In The Politics of Autism, I write about special education and the Individuals with Disabilities Education Act.
A 2016 Houston Chronicle investigation and a subsequent federal auditfound that the Texas Education Agency illegally set up an 8.5 percent benchmark, or de-facto cap, on the number of students receiving special education services. The cap was in place for more than a decade, and was well below the national average of 13 percent.
In eliminating that cap, state officials estimate that it will cost the state billions of dollars to provide special education services to an additional 189,000 students who need them.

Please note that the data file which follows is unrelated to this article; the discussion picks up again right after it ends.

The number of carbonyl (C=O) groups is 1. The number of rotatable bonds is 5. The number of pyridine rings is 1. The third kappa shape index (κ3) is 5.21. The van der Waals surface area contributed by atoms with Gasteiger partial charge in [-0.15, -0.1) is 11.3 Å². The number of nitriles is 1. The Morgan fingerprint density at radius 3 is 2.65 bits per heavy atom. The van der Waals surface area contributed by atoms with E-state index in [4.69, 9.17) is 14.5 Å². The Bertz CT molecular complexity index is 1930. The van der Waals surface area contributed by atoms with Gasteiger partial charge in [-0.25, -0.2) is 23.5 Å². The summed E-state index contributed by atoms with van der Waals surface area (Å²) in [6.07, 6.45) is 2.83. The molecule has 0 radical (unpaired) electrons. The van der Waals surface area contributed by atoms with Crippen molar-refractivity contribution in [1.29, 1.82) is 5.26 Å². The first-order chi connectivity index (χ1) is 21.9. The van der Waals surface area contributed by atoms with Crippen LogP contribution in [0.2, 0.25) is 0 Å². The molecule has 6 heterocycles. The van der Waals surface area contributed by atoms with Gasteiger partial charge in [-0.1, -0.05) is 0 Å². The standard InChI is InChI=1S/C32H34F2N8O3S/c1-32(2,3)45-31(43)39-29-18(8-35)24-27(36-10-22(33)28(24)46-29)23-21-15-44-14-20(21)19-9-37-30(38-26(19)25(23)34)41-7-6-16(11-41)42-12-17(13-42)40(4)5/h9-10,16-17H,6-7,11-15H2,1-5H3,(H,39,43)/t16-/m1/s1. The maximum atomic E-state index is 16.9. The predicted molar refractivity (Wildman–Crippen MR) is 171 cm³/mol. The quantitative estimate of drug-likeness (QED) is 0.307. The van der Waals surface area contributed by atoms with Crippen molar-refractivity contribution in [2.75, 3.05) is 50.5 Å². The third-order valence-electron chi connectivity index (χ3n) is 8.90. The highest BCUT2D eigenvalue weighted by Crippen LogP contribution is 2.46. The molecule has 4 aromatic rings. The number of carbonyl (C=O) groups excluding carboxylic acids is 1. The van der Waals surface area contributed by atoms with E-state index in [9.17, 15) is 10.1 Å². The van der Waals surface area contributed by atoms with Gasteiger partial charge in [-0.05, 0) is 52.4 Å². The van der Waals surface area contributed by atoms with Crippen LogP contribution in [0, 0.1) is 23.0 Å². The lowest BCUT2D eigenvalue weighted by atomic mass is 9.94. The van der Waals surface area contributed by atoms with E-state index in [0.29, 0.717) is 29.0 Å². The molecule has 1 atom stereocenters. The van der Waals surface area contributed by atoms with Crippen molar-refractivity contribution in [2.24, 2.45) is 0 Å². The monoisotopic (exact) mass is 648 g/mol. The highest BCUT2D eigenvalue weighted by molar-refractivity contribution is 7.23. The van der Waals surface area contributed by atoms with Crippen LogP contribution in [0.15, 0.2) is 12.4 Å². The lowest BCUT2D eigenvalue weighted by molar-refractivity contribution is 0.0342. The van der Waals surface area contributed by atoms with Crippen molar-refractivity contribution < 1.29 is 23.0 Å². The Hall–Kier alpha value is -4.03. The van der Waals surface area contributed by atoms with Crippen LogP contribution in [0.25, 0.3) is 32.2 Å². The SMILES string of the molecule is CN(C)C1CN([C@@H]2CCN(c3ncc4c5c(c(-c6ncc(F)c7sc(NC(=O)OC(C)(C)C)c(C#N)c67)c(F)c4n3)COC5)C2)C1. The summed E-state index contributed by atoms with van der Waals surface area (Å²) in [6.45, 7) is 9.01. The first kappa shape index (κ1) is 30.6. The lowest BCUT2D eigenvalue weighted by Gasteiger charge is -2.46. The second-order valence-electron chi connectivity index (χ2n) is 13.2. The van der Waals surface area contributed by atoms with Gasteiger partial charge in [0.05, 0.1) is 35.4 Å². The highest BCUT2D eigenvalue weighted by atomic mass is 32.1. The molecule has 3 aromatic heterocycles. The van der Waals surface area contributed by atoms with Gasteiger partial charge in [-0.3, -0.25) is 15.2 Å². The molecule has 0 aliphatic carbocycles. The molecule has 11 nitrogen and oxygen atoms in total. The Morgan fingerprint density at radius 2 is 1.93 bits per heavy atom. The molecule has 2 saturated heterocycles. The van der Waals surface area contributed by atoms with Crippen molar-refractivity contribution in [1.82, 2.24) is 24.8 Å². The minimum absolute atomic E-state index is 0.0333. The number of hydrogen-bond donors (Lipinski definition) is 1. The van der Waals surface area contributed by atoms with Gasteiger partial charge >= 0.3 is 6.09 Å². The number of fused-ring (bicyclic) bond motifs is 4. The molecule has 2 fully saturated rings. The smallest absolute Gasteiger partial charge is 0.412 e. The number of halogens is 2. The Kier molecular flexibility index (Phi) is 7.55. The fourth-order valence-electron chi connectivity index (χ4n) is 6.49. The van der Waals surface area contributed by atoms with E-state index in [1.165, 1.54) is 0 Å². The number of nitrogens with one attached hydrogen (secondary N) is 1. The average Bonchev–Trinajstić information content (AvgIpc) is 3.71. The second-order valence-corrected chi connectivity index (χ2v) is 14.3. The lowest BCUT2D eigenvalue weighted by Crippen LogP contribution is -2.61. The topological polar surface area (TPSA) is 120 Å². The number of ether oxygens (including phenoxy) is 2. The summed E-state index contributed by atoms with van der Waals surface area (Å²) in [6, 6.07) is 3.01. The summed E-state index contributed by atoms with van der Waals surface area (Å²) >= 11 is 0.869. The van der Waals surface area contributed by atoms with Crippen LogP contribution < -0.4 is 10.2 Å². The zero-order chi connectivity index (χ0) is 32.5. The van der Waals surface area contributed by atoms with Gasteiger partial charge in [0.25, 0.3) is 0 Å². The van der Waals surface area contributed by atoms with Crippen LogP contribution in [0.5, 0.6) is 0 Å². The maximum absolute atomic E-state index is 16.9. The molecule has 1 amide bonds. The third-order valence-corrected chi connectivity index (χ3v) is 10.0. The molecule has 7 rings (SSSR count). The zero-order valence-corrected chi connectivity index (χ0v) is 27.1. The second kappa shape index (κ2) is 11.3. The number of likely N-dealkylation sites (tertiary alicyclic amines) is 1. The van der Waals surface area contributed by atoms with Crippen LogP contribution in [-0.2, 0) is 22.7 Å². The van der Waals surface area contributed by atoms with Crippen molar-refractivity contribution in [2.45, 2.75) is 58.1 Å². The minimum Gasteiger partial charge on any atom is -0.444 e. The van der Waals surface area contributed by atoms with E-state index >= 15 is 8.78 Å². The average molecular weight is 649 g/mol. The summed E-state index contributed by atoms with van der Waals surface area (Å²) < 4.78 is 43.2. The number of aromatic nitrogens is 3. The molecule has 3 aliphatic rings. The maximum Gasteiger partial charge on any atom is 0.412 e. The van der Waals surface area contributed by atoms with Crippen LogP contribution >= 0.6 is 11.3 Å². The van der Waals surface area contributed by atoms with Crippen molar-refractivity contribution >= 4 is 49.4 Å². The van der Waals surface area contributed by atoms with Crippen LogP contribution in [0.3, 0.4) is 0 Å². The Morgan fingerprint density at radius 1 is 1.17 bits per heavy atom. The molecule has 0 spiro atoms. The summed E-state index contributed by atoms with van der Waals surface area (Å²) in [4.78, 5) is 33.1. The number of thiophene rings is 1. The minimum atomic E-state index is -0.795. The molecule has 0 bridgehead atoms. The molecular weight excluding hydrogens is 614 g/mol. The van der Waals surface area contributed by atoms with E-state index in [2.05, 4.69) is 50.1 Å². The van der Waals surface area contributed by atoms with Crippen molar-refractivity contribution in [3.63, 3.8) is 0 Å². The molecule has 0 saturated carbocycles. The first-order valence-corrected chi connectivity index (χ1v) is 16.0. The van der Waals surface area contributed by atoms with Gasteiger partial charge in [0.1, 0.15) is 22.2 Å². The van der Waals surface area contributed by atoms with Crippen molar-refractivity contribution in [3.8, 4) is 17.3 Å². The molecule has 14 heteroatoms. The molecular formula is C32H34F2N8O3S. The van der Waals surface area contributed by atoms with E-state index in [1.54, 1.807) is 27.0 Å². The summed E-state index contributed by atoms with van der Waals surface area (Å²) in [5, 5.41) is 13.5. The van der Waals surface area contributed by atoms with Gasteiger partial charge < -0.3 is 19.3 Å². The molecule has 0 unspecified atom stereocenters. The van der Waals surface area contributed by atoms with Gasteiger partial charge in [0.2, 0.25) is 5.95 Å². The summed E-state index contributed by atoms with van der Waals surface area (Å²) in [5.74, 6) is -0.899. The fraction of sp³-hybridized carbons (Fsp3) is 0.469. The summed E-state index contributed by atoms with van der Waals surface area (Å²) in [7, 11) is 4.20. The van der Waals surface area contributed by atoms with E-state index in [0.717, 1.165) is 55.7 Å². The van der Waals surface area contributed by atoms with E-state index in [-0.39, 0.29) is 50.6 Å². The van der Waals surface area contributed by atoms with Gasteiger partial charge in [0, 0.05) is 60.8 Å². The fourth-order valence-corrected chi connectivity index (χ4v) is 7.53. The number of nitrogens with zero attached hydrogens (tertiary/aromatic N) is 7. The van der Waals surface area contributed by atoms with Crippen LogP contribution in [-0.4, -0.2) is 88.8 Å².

The state legislature eliminated caps on special education services last year, and the federal government is requiring school districts to evaluate special needs students and offer compensatory services. As more students are identified, the state will have to pay for those resources. TEA officials told a group of lawmakers Thursday that it estimates the state will need an additional $682 million for special education services in fiscal year 2019, an additional $1 billion in 2020 and $1.55 billion in 2021. That's more than $3.2 billion in the next three years.